Nutrition and Hydration week

Nutrition and Hydration week (14th – 18th June)
With around 3 million people at risk of malnutrition in the UK we need to engage opportunities to raise the awareness of the risks and promote the good practices that can help prevent malnutrition and dehydration. Try our themes below, yourself, each day this week!

Big Breakfast – the most important meal of the day (Monday)
Breakfast is often called ‘the most important meal of the day’, and for good reason. As the name suggests, breakfast breaks the overnight fasting period. It replenishes your supply of glucose to boost your energy levels and alertness, while also providing other essential nutrients required for good health.

Many studies have shown the health benefits of eating breakfast. It improves your energy levels and ability to concentrate in the short term, and can help with better weight management, reduced risk of type 2 diabetes and heart disease in the long term.

Despite the benefits of breakfast for your health and wellbeing, many people often skip it, for a variety of reasons. The good news is there are plenty of ways to make it easier to fit breakfast into your day. Get into the habit of eating a morning meal with these simple breakfasts, designed to whet the appetite of even the most habitual breakfast-skipper:

Snacky Tuesday – the value of snacks between meals and at suppertime (Tuesday)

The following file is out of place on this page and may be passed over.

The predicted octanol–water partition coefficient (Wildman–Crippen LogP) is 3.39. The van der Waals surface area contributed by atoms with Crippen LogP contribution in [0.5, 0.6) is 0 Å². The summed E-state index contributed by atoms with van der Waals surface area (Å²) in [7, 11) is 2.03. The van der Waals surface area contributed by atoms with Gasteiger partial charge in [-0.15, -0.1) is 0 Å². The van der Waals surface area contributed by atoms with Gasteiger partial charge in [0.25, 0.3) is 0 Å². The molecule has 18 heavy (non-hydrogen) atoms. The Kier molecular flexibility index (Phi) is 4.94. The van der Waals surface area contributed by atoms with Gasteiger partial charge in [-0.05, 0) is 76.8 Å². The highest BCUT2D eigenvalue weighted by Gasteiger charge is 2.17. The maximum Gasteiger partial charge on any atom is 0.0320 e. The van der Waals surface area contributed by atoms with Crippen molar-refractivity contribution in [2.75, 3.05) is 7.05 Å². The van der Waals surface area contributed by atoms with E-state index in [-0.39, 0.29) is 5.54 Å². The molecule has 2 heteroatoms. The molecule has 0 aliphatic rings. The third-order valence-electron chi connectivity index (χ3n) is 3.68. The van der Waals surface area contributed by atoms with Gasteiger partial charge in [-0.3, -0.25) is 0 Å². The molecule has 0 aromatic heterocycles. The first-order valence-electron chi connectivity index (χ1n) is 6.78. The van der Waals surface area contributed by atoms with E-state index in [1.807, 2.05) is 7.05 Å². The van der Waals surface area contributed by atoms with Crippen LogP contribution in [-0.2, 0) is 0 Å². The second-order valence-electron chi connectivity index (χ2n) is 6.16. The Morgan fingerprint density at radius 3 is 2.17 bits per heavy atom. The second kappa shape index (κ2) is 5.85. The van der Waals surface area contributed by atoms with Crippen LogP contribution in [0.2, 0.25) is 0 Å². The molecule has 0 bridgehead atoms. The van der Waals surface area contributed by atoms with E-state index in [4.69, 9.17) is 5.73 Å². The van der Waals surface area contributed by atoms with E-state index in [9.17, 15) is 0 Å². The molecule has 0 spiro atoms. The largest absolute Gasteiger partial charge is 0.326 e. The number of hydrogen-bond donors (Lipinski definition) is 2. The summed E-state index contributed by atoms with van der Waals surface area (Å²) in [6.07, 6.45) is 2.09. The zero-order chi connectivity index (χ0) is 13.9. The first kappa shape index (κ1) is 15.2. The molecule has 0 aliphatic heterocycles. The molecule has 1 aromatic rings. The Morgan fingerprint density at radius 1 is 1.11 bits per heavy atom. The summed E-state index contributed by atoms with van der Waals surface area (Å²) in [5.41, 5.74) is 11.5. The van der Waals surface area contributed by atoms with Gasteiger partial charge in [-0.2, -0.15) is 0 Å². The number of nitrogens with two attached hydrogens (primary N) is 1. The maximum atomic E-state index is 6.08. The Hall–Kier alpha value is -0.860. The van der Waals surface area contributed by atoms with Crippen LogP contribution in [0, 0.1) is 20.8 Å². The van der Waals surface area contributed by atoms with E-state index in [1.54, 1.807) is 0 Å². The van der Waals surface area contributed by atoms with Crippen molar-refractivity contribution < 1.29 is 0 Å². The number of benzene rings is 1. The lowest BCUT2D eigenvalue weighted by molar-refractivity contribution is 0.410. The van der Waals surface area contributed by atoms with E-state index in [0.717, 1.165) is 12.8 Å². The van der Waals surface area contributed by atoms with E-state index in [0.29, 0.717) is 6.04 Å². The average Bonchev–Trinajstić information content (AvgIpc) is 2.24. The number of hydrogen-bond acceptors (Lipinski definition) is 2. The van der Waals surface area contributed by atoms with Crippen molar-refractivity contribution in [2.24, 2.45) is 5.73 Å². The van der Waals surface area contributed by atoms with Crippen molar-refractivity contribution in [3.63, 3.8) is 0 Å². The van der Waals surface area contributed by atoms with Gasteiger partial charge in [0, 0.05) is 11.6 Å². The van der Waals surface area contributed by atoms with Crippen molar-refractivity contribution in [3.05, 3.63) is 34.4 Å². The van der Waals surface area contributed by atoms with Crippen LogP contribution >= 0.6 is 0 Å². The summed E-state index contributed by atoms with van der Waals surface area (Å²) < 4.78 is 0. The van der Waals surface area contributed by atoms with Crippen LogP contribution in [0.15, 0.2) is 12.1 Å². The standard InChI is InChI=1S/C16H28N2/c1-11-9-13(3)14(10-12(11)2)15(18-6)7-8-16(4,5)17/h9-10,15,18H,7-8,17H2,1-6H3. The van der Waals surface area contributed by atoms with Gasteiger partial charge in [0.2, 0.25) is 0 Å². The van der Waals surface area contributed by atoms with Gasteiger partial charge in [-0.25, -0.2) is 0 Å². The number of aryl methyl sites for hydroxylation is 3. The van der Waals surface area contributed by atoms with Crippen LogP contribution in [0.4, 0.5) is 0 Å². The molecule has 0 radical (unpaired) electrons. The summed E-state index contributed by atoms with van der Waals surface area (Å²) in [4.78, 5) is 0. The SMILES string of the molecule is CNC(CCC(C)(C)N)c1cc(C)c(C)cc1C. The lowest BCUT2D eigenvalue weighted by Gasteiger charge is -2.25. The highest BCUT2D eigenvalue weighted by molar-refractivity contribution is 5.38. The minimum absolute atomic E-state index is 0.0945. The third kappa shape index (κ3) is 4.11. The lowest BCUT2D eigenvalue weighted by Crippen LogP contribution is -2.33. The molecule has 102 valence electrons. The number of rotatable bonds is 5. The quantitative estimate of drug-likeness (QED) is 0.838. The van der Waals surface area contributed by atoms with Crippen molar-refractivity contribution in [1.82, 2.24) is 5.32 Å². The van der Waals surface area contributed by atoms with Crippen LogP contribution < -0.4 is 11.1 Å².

Many people mistakenly think it’s a “bad habit” to eat between meals. Actually, however, studies show that people tend to have more control over their eating and have an easier time losing or maintaining their weight when they eat healthy snacks between meals.

Check out these healthy snack ideas:

Afternoon Tea (Wednesday)
Plan a socially distance or virtual tea party with friends, family and colleagues! Sit down and have a chat – with some food and drink – enjoy and celebrate healthy living!

Thirsty Thursday (Thursday)
It’s easy to overlook, but choosing healthier drinks is a key part of getting a balanced diet.

Water makes up two thirds of our body. It is vital we drink enough fluid to maintain a healthy balance. Many people get dehydrated by not drinking enough fluid or by losing fluids and not replacing them.

Good hydration prevents:

  • urinary tract infections (UTIs)
  • headaches
  • constipation
  • dizziness that can lead to falls
  • confusion
  • kidney stones
  • pressure ulcers/skin conditions
  • poor health

You should drink plenty of fluids such as water, diluted squash and fruit juice to stay hydrated. The key is to drink regularly throughout the day (at least 6-8 mugs).

Fruity Friday (Friday)
Almost all fruit and vegetables count towards your 5 A Day, so it may be easier than you think to get your recommended daily amount.

At a glance: what counts?

  • 80g of fresh, canned or frozen fruit and vegetables counts as 1 portion of your 5 A Day. Opt. for tinned or canned fruit and vegetables in natural juice or water, with no added sugar or salt.
  • 30g of dried fruit (this is equivalent to around 80g of fresh fruit) counts as 1 portion of your 5 A Day. Dried fruit should be eaten at mealtimes, not as a between-meal snack, to reduce the risk of tooth decay.

Does the fruit and veg have to be fresh?
No. Fresh, frozen, canned, dried and juiced fruit and vegetables all count towards your 5 portions.

How much is 1 portion of fruit for adults?
A portion of fruit is approximately 80g, which could be half a large grapefruit, a 5cm slice of melon, or 2 satsumas.

How much is 1 portion of vegetables for adults?
A portion of vegetables for adults is approximately 80g.